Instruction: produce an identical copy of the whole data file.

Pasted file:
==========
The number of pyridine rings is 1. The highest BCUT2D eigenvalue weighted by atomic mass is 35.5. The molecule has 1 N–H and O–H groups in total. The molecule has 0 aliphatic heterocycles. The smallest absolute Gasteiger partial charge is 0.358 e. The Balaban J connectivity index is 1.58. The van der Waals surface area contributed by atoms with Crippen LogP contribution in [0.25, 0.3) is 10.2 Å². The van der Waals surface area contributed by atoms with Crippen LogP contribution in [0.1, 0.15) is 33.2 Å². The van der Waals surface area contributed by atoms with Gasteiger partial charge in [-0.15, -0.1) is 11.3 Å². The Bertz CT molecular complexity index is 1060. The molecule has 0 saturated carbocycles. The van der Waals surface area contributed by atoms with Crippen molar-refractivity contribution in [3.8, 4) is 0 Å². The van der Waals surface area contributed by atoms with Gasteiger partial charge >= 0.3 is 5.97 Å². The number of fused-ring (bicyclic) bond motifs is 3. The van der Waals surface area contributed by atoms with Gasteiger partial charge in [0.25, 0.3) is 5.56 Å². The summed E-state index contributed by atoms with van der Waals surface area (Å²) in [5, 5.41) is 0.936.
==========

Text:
The number of pyridine rings is 1. The highest BCUT2D eigenvalue weighted by atomic mass is 35.5. The molecule has 1 N–H and O–H groups in total. The molecule has 0 aliphatic heterocycles. The smallest absolute Gasteiger partial charge is 0.358 e. The Balaban J connectivity index is 1.58. The van der Waals surface area contributed by atoms with Crippen LogP contribution in [0.25, 0.3) is 10.2 Å². The van der Waals surface area contributed by atoms with Crippen LogP contribution in [0.1, 0.15) is 33.2 Å². The van der Waals surface area contributed by atoms with Gasteiger partial charge in [-0.15, -0.1) is 11.3 Å². The Bertz CT molecular complexity index is 1060. The molecule has 0 saturated carbocycles. The van der Waals surface area contributed by atoms with Crippen molar-refractivity contribution in [3.8, 4) is 0 Å². The van der Waals surface area contributed by atoms with Gasteiger partial charge >= 0.3 is 5.97 Å². The number of fused-ring (bicyclic) bond motifs is 3. The van der Waals surface area contributed by atoms with Gasteiger partial charge in [0.25, 0.3) is 5.56 Å². The summed E-state index contributed by atoms with van der Waals surface area (Å²) in [5, 5.41) is 0.936.